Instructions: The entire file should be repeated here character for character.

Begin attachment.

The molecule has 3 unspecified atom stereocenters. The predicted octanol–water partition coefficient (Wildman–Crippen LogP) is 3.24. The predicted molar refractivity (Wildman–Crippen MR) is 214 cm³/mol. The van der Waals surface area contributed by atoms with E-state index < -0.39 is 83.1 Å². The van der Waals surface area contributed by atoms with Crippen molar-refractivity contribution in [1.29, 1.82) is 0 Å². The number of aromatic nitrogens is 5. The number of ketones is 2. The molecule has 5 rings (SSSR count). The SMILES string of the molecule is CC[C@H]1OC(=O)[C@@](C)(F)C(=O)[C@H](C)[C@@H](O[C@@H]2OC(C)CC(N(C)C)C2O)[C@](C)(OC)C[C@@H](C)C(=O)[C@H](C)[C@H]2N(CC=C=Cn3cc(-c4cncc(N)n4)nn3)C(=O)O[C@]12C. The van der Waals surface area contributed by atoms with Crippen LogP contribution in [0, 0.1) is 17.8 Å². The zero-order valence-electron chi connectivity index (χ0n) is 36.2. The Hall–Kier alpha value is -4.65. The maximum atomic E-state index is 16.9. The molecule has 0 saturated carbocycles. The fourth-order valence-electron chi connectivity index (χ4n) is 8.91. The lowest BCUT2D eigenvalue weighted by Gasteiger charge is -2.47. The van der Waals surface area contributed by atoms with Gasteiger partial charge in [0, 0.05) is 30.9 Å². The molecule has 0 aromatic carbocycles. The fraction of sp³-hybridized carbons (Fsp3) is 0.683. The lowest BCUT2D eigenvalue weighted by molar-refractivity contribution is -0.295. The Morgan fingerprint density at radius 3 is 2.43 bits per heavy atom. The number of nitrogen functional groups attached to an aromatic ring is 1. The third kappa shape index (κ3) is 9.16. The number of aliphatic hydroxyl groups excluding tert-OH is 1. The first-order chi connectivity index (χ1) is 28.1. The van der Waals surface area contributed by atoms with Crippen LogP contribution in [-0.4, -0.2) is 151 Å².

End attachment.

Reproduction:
The molecule has 3 unspecified atom stereocenters. The predicted octanol–water partition coefficient (Wildman–Crippen LogP) is 3.24. The predicted molar refractivity (Wildman–Crippen MR) is 214 cm³/mol. The van der Waals surface area contributed by atoms with E-state index < -0.39 is 83.1 Å². The van der Waals surface area contributed by atoms with Crippen molar-refractivity contribution in [1.29, 1.82) is 0 Å². The number of aromatic nitrogens is 5. The number of ketones is 2. The molecule has 5 rings (SSSR count). The SMILES string of the molecule is CC[C@H]1OC(=O)[C@@](C)(F)C(=O)[C@H](C)[C@@H](O[C@@H]2OC(C)CC(N(C)C)C2O)[C@](C)(OC)C[C@@H](C)C(=O)[C@H](C)[C@H]2N(CC=C=Cn3cc(-c4cncc(N)n4)nn3)C(=O)O[C@]12C. The van der Waals surface area contributed by atoms with Crippen LogP contribution in [0, 0.1) is 17.8 Å². The zero-order valence-electron chi connectivity index (χ0n) is 36.2. The Hall–Kier alpha value is -4.65. The maximum atomic E-state index is 16.9. The molecule has 0 saturated carbocycles. The fourth-order valence-electron chi connectivity index (χ4n) is 8.91. The lowest BCUT2D eigenvalue weighted by Gasteiger charge is -2.47. The van der Waals surface area contributed by atoms with Gasteiger partial charge in [0, 0.05) is 30.9 Å². The molecule has 0 aromatic carbocycles. The fraction of sp³-hybridized carbons (Fsp3) is 0.683. The lowest BCUT2D eigenvalue weighted by molar-refractivity contribution is -0.295. The Morgan fingerprint density at radius 3 is 2.43 bits per heavy atom. The number of nitrogen functional groups attached to an aromatic ring is 1. The third kappa shape index (κ3) is 9.16. The number of aliphatic hydroxyl groups excluding tert-OH is 1. The first-order chi connectivity index (χ1) is 28.1. The van der Waals surface area contributed by atoms with Crippen LogP contribution in [-0.4, -0.2) is 151 Å².